RETURN TO ALL SUBJECTS

Design Technology/Product Design

STATEMENT OF INTENT FOR DESIGN TECHNOLOGY

Design Technology students at Charters School will be using an iterative design approach to widen their understanding of a variety of materials and manufacturing processes through a series of design and make projects. They will develop an awareness of the current social and environmental impacts that Design Technology has during the entire product lifecycle.

This means:

They will learn about types, sources and properties of a variety of materials.
Via application, they will learn a range of processes used to manufacture products as scale models or working prototypes.
They will apply investigation strategies to inform the development of their designs.
Innovative design strategies will be adopted to ensure their product is fit for purpose.
They will develop analytical and evaluative skills and be confident enough to self-reflect, which leads to further exploration of ideas.
They will understand how to identify and fulfil client needs to ensure a successful and marketable product.

SUMMARY OF CURRICULUM

The Pearson Edexcel Level 3 Advanced GCE in Design and Technology (Product Design)enables the following.

Equipping students with design skills for the future Students will be able to recognise design needs and develop an understanding of how current global issues, including integrating technology, impacts on today’s world.

Encourages creativity and innovation – At A level students will have the confidence to innovate and produce creative design solutions as they develop their own design brief with a client user.

Clear routes through the specification – We’ve listened to your feedback and our specification aims to demystify the new rules around the new qualification requirements to make sure you know precisely what you have to teach.

Progression from GCSE and beyond to HE/Careers We’ve designed the GCSE and AS/A level qualifications together to ensure clear progression of knowledge, understanding and design/making skills so that students will have a coherent experience of moving from the breadth of the GCSE to the specialisation depth of A level and beyond.

COURSE DETAILS

Pearson Edexcel Level 3 Advanced GCE in Design Technology (Product Design) (9DT0)
Students work will be assessed in 2 component parts.

Component 1: Principles of Design and Technology written examination which is 2 hours 30 minutes in length accounts for 50% of the qualification.

Component 2: Independent Design and Make Project (NEA) The portfolio will contain approximately 40 sides of A3 paper (or electronic equivalent).

There are four parts to the assessment:

Part 1: Identifying and outlining possibilities for design
Identification and investigation of a design possibility, investigation of client/end user needs, wants and values, research and production of a specification

Part 2: Designing a prototype
Design ideas, development of design idea, final design solution, review of development and final design and communication of design ideas

Part 3: Making a final prototype
Design, manufacture and realisation of a final prototype, including tools and equipment and quality and accuracy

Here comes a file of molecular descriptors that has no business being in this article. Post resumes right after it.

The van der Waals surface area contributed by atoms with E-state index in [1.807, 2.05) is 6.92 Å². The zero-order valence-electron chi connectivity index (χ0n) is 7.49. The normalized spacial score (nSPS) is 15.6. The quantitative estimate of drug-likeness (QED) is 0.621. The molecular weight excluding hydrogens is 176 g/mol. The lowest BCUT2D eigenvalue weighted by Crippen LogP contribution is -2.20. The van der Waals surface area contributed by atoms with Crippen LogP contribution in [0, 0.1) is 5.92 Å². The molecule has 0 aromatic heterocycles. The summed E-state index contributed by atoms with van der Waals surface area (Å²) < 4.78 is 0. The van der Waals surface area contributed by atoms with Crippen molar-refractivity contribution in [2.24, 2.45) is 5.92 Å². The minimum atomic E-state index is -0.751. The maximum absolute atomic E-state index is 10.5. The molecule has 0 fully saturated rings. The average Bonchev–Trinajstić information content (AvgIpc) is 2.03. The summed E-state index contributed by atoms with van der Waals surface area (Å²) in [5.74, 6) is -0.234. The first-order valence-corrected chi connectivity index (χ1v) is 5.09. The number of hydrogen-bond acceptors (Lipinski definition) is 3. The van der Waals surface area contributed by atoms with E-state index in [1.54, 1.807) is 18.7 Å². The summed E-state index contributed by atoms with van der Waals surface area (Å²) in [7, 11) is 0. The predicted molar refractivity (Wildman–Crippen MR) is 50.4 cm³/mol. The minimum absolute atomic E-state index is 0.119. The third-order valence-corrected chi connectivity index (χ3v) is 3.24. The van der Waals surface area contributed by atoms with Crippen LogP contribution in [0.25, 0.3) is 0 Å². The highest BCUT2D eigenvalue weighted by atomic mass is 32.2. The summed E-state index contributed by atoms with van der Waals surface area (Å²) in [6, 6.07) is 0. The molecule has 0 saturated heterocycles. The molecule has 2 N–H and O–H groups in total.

Part 4: Evaluating own design and prototype
Testing and evaluation

KEY STAGE 5 ENTRY REQUIREMENTS

The minimum entry requirements for Charters Sixth Form can be viewed here

In addition to these the subject specific entry requirements for Design Technology are:

GCSE grade 5 in Design Technology (any of Textiles, Resistant Materials or Graphic Products).
GCSE grade 5 in Mathematics.
GCSE grade 5 in Science.

EXAM BOARD: PEARSON EDEXCEL

 

BE INSPIRED

Take a look around the links below to find our where this exciting subject could lead.

Complementary Subjects

A-Level Design Technology (Product Design) provides the students with an opportunity to consider their ideas and products ready for the ‘real world’ Factoring in aspects from scale of production to new technology and the developing world. Complementary subjects which go well with Product Design include Physics, Maths, Chemistry, Art, Business, Economics.

Future Opportunities

With a qualification in Product Design you can go onto study: Architecture, Engineering, Mechanical/Civil/Product/Electrical/Aeronautical Electronics, Furniture Design, CAD, CGI, Product Design, Industrial Design, Website/Graphic/Theatre/Interior/Model-making

Be Inspired by Exploring Further

BOOKS

Structures or Why Things Don’t Fall Down  by J E Gordon

For anyone who has ever wondered why suspension bridges don't collapse under eight lanes of traffic, how dams hold back-or give way under-thousands of gallons of water, or what principles guide the design of a skyscraper or a kangaroo, this book will ease your anxiety and answer your questions. J. E. Gordon strips engineering of its confusing technical terms, communicating its founding principles in accessible, witty prose.

The Design of Everyday Things by Donald A. Norman

Even the smartest among us can feel inept as we try to figure out the shower control in a hotel or attempt to navigate an unfamiliar television set or stove. When The Design of Everyday Things was published in 1988, cognitive scientist Don Norman provocatively proposed that the fault lies not in ourselves, but in design that ignores the needs and psychology of people. 

PODCAST

The Honest Designers Show

A transparent look into life as a modern designer

YouTube

The B1M 

The B1M is a YouTube channel for construction. Over 20 million people watch their videos each month. They inspire a better industry by sharing knowledge and expertise with a mass audience.